I'm calling it "A Bad MMO (that you play by yourself)"

    It's basically exactly what it sounds like... you play as the MMO trinity of Tank/DPS/Healer, and each class only has 3 abilities. Tanks can do a high-aggro strike, a defensive CD, and a taunt. DPS has 3 chained hits that do more damage if they're done 1-2-3 near each other. Healers have a filler/strike for dealing extra damage, a HoT, and an AoE heal.

    Then the monsters have a normal attack that just slowly whittles down the health of whoever they're attacking, a 2x attack, an AoE attack, and the most insidious: a 2x attack that also moves positioning.

    I'm planning on adding some more MMO tropes, like starting with leveling up from 1-60 where each class gets exp together, and then once you're at level 60 having an arbitrary item level that only one class increases after each boss. And also doing bosses with patterns and whatnot.

    It's... surprisingly fun, though will need quite a bit of tweaking for balance, and a lot of work on giving more feedback.

    Khavall on
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  • HandkorHandkor Registered User regular
    Nice idea, I like that you end up with a rhythm to the actions based on the cooldowns.

  • RoyceSraphimRoyceSraphim Registered User regular
    Implemented side portrait talking for my visual novel.

    Currently planning to scrap all that as this doesn't really reflect the tone I was going for.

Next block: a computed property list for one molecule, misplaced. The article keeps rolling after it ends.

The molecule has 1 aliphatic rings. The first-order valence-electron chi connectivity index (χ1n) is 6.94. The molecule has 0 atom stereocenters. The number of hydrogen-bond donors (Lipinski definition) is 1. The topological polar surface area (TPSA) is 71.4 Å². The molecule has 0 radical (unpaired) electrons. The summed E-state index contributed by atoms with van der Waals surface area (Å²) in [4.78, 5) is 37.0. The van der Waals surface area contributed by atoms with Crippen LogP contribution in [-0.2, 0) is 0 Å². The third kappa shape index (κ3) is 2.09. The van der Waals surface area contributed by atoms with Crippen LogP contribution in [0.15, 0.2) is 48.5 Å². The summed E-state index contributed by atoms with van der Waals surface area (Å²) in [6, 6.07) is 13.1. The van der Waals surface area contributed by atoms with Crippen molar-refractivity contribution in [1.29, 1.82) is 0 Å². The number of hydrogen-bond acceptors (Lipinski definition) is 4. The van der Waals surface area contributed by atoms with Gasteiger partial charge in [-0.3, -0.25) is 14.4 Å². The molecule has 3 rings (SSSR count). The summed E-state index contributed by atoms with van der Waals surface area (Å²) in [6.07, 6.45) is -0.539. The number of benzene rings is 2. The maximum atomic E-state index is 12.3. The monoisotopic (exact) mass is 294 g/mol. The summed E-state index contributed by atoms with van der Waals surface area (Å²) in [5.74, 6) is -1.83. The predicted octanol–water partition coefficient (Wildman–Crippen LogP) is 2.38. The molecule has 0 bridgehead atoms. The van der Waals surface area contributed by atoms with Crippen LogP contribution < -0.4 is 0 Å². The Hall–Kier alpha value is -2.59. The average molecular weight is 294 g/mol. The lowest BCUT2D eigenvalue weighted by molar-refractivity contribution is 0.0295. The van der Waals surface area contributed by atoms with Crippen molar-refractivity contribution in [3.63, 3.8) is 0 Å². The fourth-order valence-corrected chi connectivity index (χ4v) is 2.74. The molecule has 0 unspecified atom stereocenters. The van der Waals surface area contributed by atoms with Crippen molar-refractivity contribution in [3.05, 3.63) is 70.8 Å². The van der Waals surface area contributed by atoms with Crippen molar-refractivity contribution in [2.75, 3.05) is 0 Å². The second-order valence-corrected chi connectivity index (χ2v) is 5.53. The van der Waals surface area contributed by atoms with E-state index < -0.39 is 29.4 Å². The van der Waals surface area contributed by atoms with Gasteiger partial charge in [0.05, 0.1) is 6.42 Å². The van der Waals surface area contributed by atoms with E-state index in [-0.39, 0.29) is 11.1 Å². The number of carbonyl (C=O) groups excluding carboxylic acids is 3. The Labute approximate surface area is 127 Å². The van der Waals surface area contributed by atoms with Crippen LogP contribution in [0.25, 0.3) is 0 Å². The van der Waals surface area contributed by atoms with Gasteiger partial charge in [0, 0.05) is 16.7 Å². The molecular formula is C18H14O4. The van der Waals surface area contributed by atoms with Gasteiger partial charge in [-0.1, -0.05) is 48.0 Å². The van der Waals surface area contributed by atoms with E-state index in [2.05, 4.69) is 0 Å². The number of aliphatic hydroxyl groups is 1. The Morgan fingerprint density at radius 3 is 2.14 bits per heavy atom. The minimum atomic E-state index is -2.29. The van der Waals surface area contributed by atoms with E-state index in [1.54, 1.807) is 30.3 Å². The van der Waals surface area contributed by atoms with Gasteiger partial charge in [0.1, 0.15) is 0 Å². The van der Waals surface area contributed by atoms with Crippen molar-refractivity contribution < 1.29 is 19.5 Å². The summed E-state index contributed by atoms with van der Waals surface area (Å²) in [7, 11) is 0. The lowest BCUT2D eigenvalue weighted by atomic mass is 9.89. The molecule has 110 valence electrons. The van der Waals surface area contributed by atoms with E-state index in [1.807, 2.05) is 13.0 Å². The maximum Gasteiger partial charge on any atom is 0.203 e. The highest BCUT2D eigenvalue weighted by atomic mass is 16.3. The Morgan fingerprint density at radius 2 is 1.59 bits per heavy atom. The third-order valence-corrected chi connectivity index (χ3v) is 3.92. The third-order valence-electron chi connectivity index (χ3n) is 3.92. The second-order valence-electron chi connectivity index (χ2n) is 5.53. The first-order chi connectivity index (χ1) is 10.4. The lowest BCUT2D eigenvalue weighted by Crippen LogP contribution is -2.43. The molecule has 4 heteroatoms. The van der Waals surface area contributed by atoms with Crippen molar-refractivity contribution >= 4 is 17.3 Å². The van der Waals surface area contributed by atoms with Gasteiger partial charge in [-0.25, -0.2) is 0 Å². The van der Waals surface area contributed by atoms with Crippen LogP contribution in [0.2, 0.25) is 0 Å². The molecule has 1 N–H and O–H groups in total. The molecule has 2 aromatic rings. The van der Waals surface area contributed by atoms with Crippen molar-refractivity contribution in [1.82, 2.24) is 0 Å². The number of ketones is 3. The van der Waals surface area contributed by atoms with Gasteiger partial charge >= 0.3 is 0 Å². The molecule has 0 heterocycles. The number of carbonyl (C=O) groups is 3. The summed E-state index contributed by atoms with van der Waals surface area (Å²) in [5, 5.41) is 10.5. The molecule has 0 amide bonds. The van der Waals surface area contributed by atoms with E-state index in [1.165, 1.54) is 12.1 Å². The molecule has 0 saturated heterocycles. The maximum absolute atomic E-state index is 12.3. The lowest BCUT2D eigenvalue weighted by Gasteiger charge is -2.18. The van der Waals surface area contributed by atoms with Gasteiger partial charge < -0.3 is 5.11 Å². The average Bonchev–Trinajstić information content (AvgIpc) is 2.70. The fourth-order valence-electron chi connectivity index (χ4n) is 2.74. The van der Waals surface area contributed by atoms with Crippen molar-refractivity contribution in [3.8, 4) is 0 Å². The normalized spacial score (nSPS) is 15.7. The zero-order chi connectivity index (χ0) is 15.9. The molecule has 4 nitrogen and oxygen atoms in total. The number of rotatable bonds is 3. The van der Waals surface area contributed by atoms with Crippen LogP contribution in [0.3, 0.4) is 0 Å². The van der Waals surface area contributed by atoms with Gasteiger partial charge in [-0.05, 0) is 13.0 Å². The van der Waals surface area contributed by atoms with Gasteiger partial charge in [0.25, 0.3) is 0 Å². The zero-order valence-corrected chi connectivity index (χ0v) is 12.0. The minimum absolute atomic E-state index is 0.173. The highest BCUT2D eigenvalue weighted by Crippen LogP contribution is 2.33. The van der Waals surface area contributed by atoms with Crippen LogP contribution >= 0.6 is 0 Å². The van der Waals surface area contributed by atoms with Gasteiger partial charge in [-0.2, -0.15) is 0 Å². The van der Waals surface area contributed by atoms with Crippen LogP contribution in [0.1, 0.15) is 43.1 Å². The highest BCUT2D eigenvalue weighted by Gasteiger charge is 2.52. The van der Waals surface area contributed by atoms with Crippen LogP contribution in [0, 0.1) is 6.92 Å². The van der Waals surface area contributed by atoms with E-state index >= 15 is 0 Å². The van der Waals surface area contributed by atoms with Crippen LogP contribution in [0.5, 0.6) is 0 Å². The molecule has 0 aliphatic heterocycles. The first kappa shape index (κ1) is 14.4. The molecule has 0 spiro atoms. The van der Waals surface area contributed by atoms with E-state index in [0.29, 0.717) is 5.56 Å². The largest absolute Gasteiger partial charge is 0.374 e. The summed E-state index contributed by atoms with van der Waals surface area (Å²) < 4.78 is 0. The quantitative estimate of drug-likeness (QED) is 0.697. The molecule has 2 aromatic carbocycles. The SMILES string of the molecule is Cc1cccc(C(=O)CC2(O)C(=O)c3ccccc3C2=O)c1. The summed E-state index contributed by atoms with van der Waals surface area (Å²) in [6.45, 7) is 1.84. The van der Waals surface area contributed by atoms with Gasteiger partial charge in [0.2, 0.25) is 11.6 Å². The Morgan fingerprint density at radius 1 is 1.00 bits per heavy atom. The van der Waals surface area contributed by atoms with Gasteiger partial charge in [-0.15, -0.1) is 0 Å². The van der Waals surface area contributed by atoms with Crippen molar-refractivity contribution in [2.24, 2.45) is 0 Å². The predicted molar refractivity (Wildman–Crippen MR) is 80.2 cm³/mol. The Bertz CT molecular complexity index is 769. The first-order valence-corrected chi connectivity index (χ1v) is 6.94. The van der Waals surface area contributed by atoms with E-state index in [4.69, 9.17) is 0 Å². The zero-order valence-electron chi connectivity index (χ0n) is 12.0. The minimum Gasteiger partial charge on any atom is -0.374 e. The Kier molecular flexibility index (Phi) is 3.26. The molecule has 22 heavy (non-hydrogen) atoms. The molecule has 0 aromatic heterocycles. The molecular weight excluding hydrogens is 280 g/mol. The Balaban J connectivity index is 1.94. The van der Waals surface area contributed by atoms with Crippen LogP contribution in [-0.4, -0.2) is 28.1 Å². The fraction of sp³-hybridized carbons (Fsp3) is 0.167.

Ergo, going back and rewriting every damn thing I did for the main character's dialog.

  • HandkorHandkor Registered User regular
    edited July 2018
    I have Ninjas



    Enemy AI is gonna need some work to increase variance and I need to put in more animations for various weapons but, I have Ninjas also I need to reduce the i-frame duration for the enemies. Right now they are invincible for the whole duration of their flickering but it's too long. The knockdown animation also needs to be less frequent.

    Handkor on
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  • ElvenshaeElvenshae Registered User regular
    ... and also, you have Ninjas!

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  • RendRend Registered User regular
    Good morning, game development thread!

    So I've been fiddling and hobby-ing around with game dev on and off for like seven years now, and in that time a lot has happened. Instead of writing up a big, emotional, personal post, suffice it to say that this time I've got to make this shit count. So, to help keep myself accountable I'm going to dev blog here to you lot while I'm doing the thing. In the best case, I finish it up and you guys care about it and cheer me on, and in the worst case it will have been a fun journey that I actually documented for once.

    The game is the one I've spent the most time designing over the last many years, by a good margin. It's a strategy rpg, grid based, turn based, like fft, fire emblem, xcom etc. I have what I think is a pretty good set of mechanics but, we'll see once it gets actually playable (again). I did a prototype of this game a few years back as well, but I decided to rewrite it using Entitas' Unity ECS framework since my prior prototype suffered from some suboptimal design decisions.

    For now, I've got a lot of the work done to make something technically playable. At this point I need to make a basic UI (right now it's all test buttons to manually fire events), a basic attack ability, and implement a behavior tree to get some basic AI in there. Hopefully by the end of the week I'll have that much. Depending on how busy I am in general could be a bit less or even a bit more though!

    We'll see how it goes, and I'll continue to update the thread periodically on my progress.